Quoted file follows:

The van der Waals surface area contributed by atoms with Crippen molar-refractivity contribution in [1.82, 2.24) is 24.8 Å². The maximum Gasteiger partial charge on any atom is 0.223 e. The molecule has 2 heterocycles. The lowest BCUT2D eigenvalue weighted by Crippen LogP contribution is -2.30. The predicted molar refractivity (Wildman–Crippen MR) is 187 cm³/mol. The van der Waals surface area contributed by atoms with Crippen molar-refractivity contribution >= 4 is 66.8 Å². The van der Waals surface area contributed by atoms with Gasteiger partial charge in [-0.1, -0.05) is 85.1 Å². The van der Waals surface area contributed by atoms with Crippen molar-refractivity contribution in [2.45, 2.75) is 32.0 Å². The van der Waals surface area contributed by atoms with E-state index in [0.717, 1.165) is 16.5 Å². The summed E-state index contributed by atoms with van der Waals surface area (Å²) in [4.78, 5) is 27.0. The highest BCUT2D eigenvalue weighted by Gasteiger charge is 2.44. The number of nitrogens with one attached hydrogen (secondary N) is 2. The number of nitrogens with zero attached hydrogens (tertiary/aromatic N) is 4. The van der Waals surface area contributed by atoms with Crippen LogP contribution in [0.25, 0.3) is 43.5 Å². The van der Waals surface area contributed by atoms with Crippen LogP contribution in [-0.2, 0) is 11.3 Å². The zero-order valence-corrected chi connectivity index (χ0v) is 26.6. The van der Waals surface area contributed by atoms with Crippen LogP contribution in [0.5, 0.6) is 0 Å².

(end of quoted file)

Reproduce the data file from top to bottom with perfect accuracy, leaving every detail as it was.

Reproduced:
The van der Waals surface area contributed by atoms with Crippen molar-refractivity contribution in [1.82, 2.24) is 24.8 Å². The maximum Gasteiger partial charge on any atom is 0.223 e. The molecule has 2 heterocycles. The lowest BCUT2D eigenvalue weighted by Crippen LogP contribution is -2.30. The predicted molar refractivity (Wildman–Crippen MR) is 187 cm³/mol. The van der Waals surface area contributed by atoms with Crippen molar-refractivity contribution >= 4 is 66.8 Å². The van der Waals surface area contributed by atoms with Gasteiger partial charge in [-0.1, -0.05) is 85.1 Å². The van der Waals surface area contributed by atoms with Crippen molar-refractivity contribution in [2.45, 2.75) is 32.0 Å². The van der Waals surface area contributed by atoms with E-state index in [0.717, 1.165) is 16.5 Å². The summed E-state index contributed by atoms with van der Waals surface area (Å²) in [4.78, 5) is 27.0. The highest BCUT2D eigenvalue weighted by Gasteiger charge is 2.44. The number of nitrogens with one attached hydrogen (secondary N) is 2. The number of nitrogens with zero attached hydrogens (tertiary/aromatic N) is 4. The van der Waals surface area contributed by atoms with Crippen LogP contribution in [0.25, 0.3) is 43.5 Å². The van der Waals surface area contributed by atoms with Crippen LogP contribution in [-0.2, 0) is 11.3 Å². The zero-order valence-corrected chi connectivity index (χ0v) is 26.6. The van der Waals surface area contributed by atoms with Crippen LogP contribution in [0.5, 0.6) is 0 Å².